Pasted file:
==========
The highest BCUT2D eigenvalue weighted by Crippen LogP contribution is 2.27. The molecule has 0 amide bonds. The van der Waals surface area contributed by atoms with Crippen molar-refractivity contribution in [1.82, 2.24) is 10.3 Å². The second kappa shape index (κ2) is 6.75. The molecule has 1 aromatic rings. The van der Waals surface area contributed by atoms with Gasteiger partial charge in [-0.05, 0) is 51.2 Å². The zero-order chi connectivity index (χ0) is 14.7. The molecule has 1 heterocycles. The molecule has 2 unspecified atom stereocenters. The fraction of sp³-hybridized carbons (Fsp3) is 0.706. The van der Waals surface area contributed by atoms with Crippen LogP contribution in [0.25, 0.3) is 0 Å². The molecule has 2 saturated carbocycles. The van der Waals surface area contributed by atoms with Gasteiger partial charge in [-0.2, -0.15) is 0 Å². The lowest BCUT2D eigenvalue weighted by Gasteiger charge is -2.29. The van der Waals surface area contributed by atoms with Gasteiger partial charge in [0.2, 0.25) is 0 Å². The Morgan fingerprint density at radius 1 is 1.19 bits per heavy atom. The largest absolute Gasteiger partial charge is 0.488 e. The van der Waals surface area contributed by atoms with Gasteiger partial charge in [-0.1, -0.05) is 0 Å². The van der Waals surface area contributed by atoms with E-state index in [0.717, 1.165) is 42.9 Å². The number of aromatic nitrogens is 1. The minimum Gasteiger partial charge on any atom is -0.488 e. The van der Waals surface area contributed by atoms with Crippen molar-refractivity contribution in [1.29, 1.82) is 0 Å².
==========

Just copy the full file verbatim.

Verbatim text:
The highest BCUT2D eigenvalue weighted by Crippen LogP contribution is 2.27. The molecule has 0 amide bonds. The van der Waals surface area contributed by atoms with Crippen molar-refractivity contribution in [1.82, 2.24) is 10.3 Å². The second kappa shape index (κ2) is 6.75. The molecule has 1 aromatic rings. The van der Waals surface area contributed by atoms with Gasteiger partial charge in [-0.05, 0) is 51.2 Å². The zero-order chi connectivity index (χ0) is 14.7. The molecule has 1 heterocycles. The molecule has 2 unspecified atom stereocenters. The fraction of sp³-hybridized carbons (Fsp3) is 0.706. The van der Waals surface area contributed by atoms with Crippen LogP contribution in [0.25, 0.3) is 0 Å². The molecule has 2 saturated carbocycles. The van der Waals surface area contributed by atoms with Gasteiger partial charge in [-0.2, -0.15) is 0 Å². The lowest BCUT2D eigenvalue weighted by Gasteiger charge is -2.29. The van der Waals surface area contributed by atoms with Gasteiger partial charge in [0.2, 0.25) is 0 Å². The Morgan fingerprint density at radius 1 is 1.19 bits per heavy atom. The largest absolute Gasteiger partial charge is 0.488 e. The van der Waals surface area contributed by atoms with Gasteiger partial charge in [-0.1, -0.05) is 0 Å². The van der Waals surface area contributed by atoms with E-state index in [0.717, 1.165) is 42.9 Å². The number of aromatic nitrogens is 1. The minimum Gasteiger partial charge on any atom is -0.488 e. The van der Waals surface area contributed by atoms with Crippen molar-refractivity contribution in [1.29, 1.82) is 0 Å².